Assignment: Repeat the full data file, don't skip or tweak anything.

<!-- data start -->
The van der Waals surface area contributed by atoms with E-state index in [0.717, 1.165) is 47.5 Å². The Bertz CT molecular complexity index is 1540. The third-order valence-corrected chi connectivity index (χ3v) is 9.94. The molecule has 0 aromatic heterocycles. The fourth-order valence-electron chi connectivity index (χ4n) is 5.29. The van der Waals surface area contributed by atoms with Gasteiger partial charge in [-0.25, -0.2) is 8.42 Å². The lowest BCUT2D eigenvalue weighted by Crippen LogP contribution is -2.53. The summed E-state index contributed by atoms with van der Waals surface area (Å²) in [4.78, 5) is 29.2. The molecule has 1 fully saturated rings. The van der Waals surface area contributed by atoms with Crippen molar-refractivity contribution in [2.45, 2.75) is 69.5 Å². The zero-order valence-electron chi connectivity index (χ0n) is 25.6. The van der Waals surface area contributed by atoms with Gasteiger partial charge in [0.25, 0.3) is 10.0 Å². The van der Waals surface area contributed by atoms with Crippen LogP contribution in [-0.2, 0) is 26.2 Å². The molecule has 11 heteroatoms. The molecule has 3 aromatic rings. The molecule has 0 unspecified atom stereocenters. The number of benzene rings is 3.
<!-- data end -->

The van der Waals surface area contributed by atoms with E-state index in [0.717, 1.165) is 47.5 Å². The Bertz CT molecular complexity index is 1540. The third-order valence-corrected chi connectivity index (χ3v) is 9.94. The molecule has 0 aromatic heterocycles. The fourth-order valence-electron chi connectivity index (χ4n) is 5.29. The van der Waals surface area contributed by atoms with Gasteiger partial charge in [-0.25, -0.2) is 8.42 Å². The lowest BCUT2D eigenvalue weighted by Crippen LogP contribution is -2.53. The summed E-state index contributed by atoms with van der Waals surface area (Å²) in [4.78, 5) is 29.2. The molecule has 1 fully saturated rings. The van der Waals surface area contributed by atoms with Crippen molar-refractivity contribution in [2.45, 2.75) is 69.5 Å². The zero-order valence-electron chi connectivity index (χ0n) is 25.6. The van der Waals surface area contributed by atoms with Gasteiger partial charge in [0.25, 0.3) is 10.0 Å². The van der Waals surface area contributed by atoms with Crippen LogP contribution in [-0.2, 0) is 26.2 Å². The molecule has 11 heteroatoms. The molecule has 3 aromatic rings. The molecule has 0 unspecified atom stereocenters. The number of benzene rings is 3.